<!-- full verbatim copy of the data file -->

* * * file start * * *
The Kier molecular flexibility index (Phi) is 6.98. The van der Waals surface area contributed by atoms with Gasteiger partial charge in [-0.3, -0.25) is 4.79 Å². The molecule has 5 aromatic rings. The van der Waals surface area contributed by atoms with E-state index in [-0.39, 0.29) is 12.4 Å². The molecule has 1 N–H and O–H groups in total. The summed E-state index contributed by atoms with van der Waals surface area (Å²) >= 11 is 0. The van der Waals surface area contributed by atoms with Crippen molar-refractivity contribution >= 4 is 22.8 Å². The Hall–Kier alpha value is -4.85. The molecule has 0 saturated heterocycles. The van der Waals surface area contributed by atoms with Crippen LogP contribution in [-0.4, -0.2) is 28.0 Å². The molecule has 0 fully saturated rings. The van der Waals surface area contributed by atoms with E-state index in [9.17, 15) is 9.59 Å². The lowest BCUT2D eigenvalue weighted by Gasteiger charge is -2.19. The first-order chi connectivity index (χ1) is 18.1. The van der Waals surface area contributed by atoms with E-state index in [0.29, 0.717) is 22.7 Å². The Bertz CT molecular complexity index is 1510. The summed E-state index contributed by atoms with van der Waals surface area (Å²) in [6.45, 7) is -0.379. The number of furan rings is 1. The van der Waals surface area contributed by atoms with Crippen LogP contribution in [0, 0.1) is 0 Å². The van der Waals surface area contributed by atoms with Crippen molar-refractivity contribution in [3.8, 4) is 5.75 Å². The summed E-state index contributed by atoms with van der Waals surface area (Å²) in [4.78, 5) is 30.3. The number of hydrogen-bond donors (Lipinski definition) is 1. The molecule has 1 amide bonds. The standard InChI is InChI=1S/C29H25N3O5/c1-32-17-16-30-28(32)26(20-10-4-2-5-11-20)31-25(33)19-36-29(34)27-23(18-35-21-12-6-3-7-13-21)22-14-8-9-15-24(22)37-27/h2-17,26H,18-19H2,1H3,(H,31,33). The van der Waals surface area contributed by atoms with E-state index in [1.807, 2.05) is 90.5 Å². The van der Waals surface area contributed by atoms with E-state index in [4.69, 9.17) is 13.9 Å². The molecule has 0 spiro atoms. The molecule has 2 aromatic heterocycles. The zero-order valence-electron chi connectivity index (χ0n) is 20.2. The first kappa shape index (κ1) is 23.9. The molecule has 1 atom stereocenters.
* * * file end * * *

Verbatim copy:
The Kier molecular flexibility index (Phi) is 6.98. The van der Waals surface area contributed by atoms with Gasteiger partial charge in [-0.3, -0.25) is 4.79 Å². The molecule has 5 aromatic rings. The van der Waals surface area contributed by atoms with E-state index in [-0.39, 0.29) is 12.4 Å². The molecule has 1 N–H and O–H groups in total. The summed E-state index contributed by atoms with van der Waals surface area (Å²) >= 11 is 0. The van der Waals surface area contributed by atoms with Crippen molar-refractivity contribution >= 4 is 22.8 Å². The Hall–Kier alpha value is -4.85. The molecule has 0 saturated heterocycles. The van der Waals surface area contributed by atoms with Crippen LogP contribution in [-0.4, -0.2) is 28.0 Å². The molecule has 0 fully saturated rings. The van der Waals surface area contributed by atoms with E-state index in [9.17, 15) is 9.59 Å². The lowest BCUT2D eigenvalue weighted by Gasteiger charge is -2.19. The first-order chi connectivity index (χ1) is 18.1. The van der Waals surface area contributed by atoms with E-state index in [0.29, 0.717) is 22.7 Å². The Bertz CT molecular complexity index is 1510. The summed E-state index contributed by atoms with van der Waals surface area (Å²) in [6.45, 7) is -0.379. The number of furan rings is 1. The van der Waals surface area contributed by atoms with Crippen LogP contribution in [0, 0.1) is 0 Å². The van der Waals surface area contributed by atoms with Crippen molar-refractivity contribution in [3.8, 4) is 5.75 Å². The summed E-state index contributed by atoms with van der Waals surface area (Å²) in [4.78, 5) is 30.3. The number of hydrogen-bond donors (Lipinski definition) is 1. The molecule has 1 amide bonds. The standard InChI is InChI=1S/C29H25N3O5/c1-32-17-16-30-28(32)26(20-10-4-2-5-11-20)31-25(33)19-36-29(34)27-23(18-35-21-12-6-3-7-13-21)22-14-8-9-15-24(22)37-27/h2-17,26H,18-19H2,1H3,(H,31,33). The van der Waals surface area contributed by atoms with E-state index in [1.807, 2.05) is 90.5 Å². The van der Waals surface area contributed by atoms with E-state index in [4.69, 9.17) is 13.9 Å². The molecule has 0 spiro atoms. The molecule has 2 aromatic heterocycles. The zero-order valence-electron chi connectivity index (χ0n) is 20.2. The first kappa shape index (κ1) is 23.9. The molecule has 1 atom stereocenters.